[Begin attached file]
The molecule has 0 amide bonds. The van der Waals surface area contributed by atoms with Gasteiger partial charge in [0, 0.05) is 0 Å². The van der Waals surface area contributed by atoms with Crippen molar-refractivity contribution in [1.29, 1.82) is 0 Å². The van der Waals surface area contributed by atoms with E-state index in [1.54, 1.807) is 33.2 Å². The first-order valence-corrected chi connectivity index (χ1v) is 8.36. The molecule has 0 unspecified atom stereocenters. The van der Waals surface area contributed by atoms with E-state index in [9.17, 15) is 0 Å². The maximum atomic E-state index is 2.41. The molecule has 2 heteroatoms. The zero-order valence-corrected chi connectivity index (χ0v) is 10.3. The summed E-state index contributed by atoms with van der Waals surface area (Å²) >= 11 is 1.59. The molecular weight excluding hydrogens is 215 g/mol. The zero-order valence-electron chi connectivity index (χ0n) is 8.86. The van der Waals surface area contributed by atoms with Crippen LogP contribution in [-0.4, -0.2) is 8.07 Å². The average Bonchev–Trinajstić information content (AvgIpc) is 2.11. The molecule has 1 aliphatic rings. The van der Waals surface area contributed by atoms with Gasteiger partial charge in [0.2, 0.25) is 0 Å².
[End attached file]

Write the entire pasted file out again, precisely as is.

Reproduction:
The molecule has 0 amide bonds. The van der Waals surface area contributed by atoms with Gasteiger partial charge in [0, 0.05) is 0 Å². The van der Waals surface area contributed by atoms with Crippen molar-refractivity contribution in [1.29, 1.82) is 0 Å². The van der Waals surface area contributed by atoms with E-state index in [1.54, 1.807) is 33.2 Å². The first-order valence-corrected chi connectivity index (χ1v) is 8.36. The molecule has 0 unspecified atom stereocenters. The van der Waals surface area contributed by atoms with E-state index in [9.17, 15) is 0 Å². The maximum atomic E-state index is 2.41. The molecule has 2 heteroatoms. The zero-order valence-corrected chi connectivity index (χ0v) is 10.3. The summed E-state index contributed by atoms with van der Waals surface area (Å²) >= 11 is 1.59. The molecular weight excluding hydrogens is 215 g/mol. The zero-order valence-electron chi connectivity index (χ0n) is 8.86. The van der Waals surface area contributed by atoms with Crippen LogP contribution in [-0.4, -0.2) is 8.07 Å². The average Bonchev–Trinajstić information content (AvgIpc) is 2.11. The molecule has 1 aliphatic rings. The van der Waals surface area contributed by atoms with Gasteiger partial charge in [0.2, 0.25) is 0 Å².